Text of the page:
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Automation replacing workers has been a persistent news headline recently. Advances in technology have changed the economics enough that investments in automation have become more reasonable and the return on investment equation now pencils out for more and more applications. An industry like fast food, for example, is seeing the encroachment of automation as wages increase and the cost of technology falls—Wendy’s is adding self-service ordering kiosks to 1,000 (15%) of its stores in 2017 alone. Similarly, Amazon is seeking to fully automate brick-and-mortar checkout with its Go grocery store concept. The predictions can sound pretty bleak.
While technology advancements in areas like machine learning and robotics are major factors enabling wider-spread applications of automation, the same advancements are also fueling a revolution in human augmentation. An explosion of artificial intelligence and augmented reality (AR) technologies is shedding light on the future capabilities of augmented humans. While automation will take over high-volume, repetitive tasks where the high cost of infrastructure can be more easily recuperated over time, lower-volume tasks, especially those requiring more flexibility and adaptation, will be better-served by augmented workers than complete automation.
AR means the real-time use of information, delivered to the user via graphics, audio, text, and other methods, to augment human senses, knowledge, capabilities, and experiences. At a high level, it represents contextual computing and the future of human-machine interfaces.
Most people think of head-mounted displays (HMDs) when AR is mentioned, Google Glass being the early example. While HMDs will be a common way to deliver AR (as they are coupled with the user’s changing field of view and are hands-free), not all use cases lend themselves to HMDs. For the lowest-cost and least-immersive AR experiences, mobile phones and tablets are proving to be a powerful platform. Apple recently incorporated ARKit into iOS 11, enabling developers to use the onboard camera, inertial sensors, and display to deliver AR experiences through app development alone. For experiences requiring custom sensing or alternative display experiences, non-HMD applications are more appropriate, such as heads-up displays in automobiles and infrared or chemical sensing for industrial workers.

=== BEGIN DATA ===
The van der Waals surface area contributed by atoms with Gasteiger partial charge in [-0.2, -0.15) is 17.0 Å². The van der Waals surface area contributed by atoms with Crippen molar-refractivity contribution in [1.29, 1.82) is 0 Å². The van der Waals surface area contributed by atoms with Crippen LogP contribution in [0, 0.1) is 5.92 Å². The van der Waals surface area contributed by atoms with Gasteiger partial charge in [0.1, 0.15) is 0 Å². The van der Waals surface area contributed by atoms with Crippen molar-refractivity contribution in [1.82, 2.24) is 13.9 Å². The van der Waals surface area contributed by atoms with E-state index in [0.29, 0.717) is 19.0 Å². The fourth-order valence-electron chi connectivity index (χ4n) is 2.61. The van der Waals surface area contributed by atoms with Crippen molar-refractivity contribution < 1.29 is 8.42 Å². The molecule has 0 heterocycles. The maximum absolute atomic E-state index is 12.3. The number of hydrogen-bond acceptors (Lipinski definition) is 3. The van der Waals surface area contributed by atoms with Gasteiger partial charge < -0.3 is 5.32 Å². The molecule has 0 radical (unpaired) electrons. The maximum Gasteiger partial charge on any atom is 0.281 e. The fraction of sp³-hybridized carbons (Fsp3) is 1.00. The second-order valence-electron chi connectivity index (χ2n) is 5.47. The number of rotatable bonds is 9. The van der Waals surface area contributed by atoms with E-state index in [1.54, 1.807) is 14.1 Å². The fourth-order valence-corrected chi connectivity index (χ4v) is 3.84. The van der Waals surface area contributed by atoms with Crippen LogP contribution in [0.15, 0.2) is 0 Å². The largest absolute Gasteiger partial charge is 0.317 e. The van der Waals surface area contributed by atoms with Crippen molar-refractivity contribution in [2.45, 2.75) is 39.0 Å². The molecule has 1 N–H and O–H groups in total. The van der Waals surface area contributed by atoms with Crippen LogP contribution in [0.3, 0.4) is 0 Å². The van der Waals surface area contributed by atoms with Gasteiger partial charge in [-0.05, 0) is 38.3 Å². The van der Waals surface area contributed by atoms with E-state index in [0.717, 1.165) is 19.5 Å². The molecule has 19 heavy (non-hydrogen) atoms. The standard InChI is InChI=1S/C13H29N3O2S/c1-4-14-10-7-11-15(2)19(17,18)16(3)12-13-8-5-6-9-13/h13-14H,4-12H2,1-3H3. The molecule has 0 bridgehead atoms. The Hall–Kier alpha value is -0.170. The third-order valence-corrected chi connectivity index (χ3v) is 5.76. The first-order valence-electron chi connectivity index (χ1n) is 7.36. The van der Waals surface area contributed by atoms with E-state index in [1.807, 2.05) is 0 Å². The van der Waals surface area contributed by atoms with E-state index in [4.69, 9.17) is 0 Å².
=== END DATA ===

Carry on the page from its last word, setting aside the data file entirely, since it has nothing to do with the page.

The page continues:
It makes the most sense to replace jobs with automation when those jobs involve highly repetitive tasks—especially those which don’t require complex perception, manipulation, creativity, or social intelligence. Whether it’s repetitive assembly, scanning barcodes, or sorting packages, automation pencils out when a system can perform a predictable task over and over again. This enables engineers to implement relatively simple algorithms, robotics, and fixtures while avoiding higher-level artificial intelligence and robotic flexibility.
But many jobs and tasks aren’t so repetitive. For example, an auto mechanic must perform hundreds of procedures on different models and different areas of cars using many different tools. Developing sophisticated-enough artificial intelligence and flexible-enough articulation and actuation to fully take over such tasks from humans would be a very significant undertaking. Given this, we will see a proliferation of AR systems (HMDs, non-HMDs, and mobile devices) which augment workers with the contextual information necessary to perform and check tasks as the worker performs them. The auto mechanic (or physician, for that matter), will benefit from sensors feeding machine learning algorithms with respect to diagnosis as well as checks for accuracy and completeness during procedures, but will not lose their job to automation any time soon.
AR promises a method to train and assist workers in a way that will remain economically favorable for certain tasks and industries for a while to come despite continued advancements in machine learning and robotic automation. Workers displaced by automation will add additional economic incentive for employers to retrain people through AR in a way that wasn’t possible during previous periods of job loss due to technical innovation. At Synapse, we’re investing in our machine learning, sensing, and robotics capabilities to support both automation and AR in this rapidly changing landscape.
Main image via Adobe Stock
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